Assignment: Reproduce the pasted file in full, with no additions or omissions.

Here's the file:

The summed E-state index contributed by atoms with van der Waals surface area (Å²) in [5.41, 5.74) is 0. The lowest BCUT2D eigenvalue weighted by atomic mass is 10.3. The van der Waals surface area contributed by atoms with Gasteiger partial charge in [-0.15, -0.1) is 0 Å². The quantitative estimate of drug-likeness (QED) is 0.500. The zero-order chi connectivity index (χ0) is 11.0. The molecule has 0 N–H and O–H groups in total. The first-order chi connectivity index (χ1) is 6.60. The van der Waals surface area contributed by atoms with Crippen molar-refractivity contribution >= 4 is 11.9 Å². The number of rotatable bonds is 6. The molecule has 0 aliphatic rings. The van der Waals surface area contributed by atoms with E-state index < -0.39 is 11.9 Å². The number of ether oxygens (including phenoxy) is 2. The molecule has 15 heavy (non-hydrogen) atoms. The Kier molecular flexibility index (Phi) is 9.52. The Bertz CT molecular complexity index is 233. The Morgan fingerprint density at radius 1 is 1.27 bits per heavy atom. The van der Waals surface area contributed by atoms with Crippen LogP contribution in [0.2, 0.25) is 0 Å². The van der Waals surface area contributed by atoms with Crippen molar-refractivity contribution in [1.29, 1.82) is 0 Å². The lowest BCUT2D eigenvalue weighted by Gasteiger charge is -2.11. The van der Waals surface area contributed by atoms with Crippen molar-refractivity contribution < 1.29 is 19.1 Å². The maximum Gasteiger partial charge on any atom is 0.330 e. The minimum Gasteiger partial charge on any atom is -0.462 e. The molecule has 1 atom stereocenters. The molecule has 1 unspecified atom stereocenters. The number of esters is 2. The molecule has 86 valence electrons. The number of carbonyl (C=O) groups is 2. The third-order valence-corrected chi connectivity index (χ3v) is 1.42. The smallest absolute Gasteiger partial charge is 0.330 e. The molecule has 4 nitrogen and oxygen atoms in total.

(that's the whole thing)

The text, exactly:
The summed E-state index contributed by atoms with van der Waals surface area (Å²) in [5.41, 5.74) is 0. The lowest BCUT2D eigenvalue weighted by atomic mass is 10.3. The van der Waals surface area contributed by atoms with Gasteiger partial charge in [-0.15, -0.1) is 0 Å². The quantitative estimate of drug-likeness (QED) is 0.500. The zero-order chi connectivity index (χ0) is 11.0. The molecule has 0 N–H and O–H groups in total. The first-order chi connectivity index (χ1) is 6.60. The van der Waals surface area contributed by atoms with Crippen molar-refractivity contribution >= 4 is 11.9 Å². The number of rotatable bonds is 6. The molecule has 0 aliphatic rings. The van der Waals surface area contributed by atoms with E-state index < -0.39 is 11.9 Å². The number of ether oxygens (including phenoxy) is 2. The molecule has 15 heavy (non-hydrogen) atoms. The Kier molecular flexibility index (Phi) is 9.52. The Bertz CT molecular complexity index is 233. The Morgan fingerprint density at radius 1 is 1.27 bits per heavy atom. The van der Waals surface area contributed by atoms with Crippen LogP contribution in [0.2, 0.25) is 0 Å². The van der Waals surface area contributed by atoms with Crippen molar-refractivity contribution in [1.29, 1.82) is 0 Å². The lowest BCUT2D eigenvalue weighted by Gasteiger charge is -2.11. The van der Waals surface area contributed by atoms with Crippen molar-refractivity contribution < 1.29 is 19.1 Å². The maximum Gasteiger partial charge on any atom is 0.330 e. The minimum Gasteiger partial charge on any atom is -0.462 e. The molecule has 1 atom stereocenters. The molecule has 1 unspecified atom stereocenters. The number of esters is 2. The molecule has 86 valence electrons. The number of carbonyl (C=O) groups is 2. The third-order valence-corrected chi connectivity index (χ3v) is 1.42. The smallest absolute Gasteiger partial charge is 0.330 e. The molecule has 4 nitrogen and oxygen atoms in total.